ARR decided not to sell off its hedges in order to rehedge at more normal levels for the current market. This means two things. First, it means that ARR may not be as well hedged for a move upward; or at least it is not as well hedged for the early part of such a move. Second, it means that ARR's earnings results will be continually hurt as these devalued hedges move off of the books over time (in the non-GAAP results). That is, it specifically elected not to take this devaluation of the hedges as a one-time charge. For investors, that means that future results will be consistently depressed from levels one might expect for a given quarter's performance. It sounds a bit like ARR's management expects interest rates to go up in near-term future quarters. This may be a questionable theory given the recent weakness seen in world economies (and in the US economy).
The loss of swap effectiveness is reflected in the change in Net Balance Sheet Duration to 0.96 on June 18, 2016 from -0.12 on January 22, 2016. The new duration does seem reasonable. However, investors should take into account that the Duration statistic is designed for times when curves are moving in parallel to each other. The volatility, including the basis widening and narrowing, may mean that this is not happening at the current time. Therefore, the Duration statistic may be much less meaningful than it is normally.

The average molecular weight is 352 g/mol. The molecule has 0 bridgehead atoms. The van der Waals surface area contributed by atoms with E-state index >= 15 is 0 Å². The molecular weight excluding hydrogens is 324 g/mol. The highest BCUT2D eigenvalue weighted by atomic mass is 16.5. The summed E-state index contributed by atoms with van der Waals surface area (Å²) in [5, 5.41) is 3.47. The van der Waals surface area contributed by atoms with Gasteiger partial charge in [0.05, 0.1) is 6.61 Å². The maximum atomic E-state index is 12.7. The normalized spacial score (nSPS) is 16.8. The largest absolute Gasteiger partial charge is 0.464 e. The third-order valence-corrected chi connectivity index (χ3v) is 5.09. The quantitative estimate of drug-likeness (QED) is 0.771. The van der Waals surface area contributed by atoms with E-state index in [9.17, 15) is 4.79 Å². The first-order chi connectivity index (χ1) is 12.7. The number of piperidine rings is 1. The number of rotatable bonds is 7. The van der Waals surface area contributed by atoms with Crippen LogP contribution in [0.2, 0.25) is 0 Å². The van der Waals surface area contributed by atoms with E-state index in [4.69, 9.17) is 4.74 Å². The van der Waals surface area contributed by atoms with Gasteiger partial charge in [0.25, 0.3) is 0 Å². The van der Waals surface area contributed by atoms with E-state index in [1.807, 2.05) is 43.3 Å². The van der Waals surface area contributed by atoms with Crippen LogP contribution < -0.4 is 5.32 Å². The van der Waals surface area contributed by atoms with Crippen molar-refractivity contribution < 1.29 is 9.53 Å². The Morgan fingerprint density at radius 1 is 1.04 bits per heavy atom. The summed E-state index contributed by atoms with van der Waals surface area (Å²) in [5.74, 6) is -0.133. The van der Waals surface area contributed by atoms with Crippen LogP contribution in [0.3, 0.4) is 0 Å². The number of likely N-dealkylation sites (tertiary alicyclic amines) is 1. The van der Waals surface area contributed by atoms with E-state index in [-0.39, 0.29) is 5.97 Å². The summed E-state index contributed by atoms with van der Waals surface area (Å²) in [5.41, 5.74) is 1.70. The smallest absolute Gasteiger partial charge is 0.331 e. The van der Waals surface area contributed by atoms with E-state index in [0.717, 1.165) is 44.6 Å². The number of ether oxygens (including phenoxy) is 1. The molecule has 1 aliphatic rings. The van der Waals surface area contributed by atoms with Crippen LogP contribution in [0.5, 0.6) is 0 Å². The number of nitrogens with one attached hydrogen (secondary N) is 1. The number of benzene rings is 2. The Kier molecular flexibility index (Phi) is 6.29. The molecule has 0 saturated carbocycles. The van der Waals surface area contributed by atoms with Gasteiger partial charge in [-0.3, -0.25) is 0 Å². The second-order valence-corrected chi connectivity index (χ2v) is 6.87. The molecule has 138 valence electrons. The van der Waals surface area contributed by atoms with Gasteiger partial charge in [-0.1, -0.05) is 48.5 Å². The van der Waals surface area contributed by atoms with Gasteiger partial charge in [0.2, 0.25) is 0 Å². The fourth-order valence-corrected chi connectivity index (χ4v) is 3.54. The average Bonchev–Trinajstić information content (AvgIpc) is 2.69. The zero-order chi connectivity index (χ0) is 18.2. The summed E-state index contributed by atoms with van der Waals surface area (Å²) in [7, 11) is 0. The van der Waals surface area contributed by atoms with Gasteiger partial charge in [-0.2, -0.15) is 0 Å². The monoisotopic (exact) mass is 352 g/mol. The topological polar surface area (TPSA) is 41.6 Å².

Another factor of primary concern to investors has been the cuts to the dividend rate. The dividend rate was $0.33 per common share per month for all of Q1 2016. That rate was reduced to $0.27 per common share for April 2016; and it was reduced again to $0.22 for both May and June 2016. Overall, this is a -33.33% dividend rate cut for just Q2 2016 (based on the May and June dividend levels); and this only adds to ARR's recent history of significant dividend rate cuts. It leaves the dividend rate at 13.66% based on the stock price close on June 18, 2016. This is still a good dividend. However, it is now a dividend which is much closer to that of blue chip mortgage REITs such as American Capital Agency Corp. (NASDAQ:AGNC) at 12.63% and Annaly Capital Management Inc. (NYSE:NLY) at 11.34%. These blue chip mREITs have not had a history of huge book value losses as ARR has had. In other words, the dividend cuts have taken away any perceived advantage to investing in the historically less stable ARR over blue chips mREITs AGNC and NLY. If investors take into account ARR's history of dividend cuts, then the advantage is less. ARR may actually be likely to pay less in dividends over the next full year than the two blue chip mREITs mentioned above.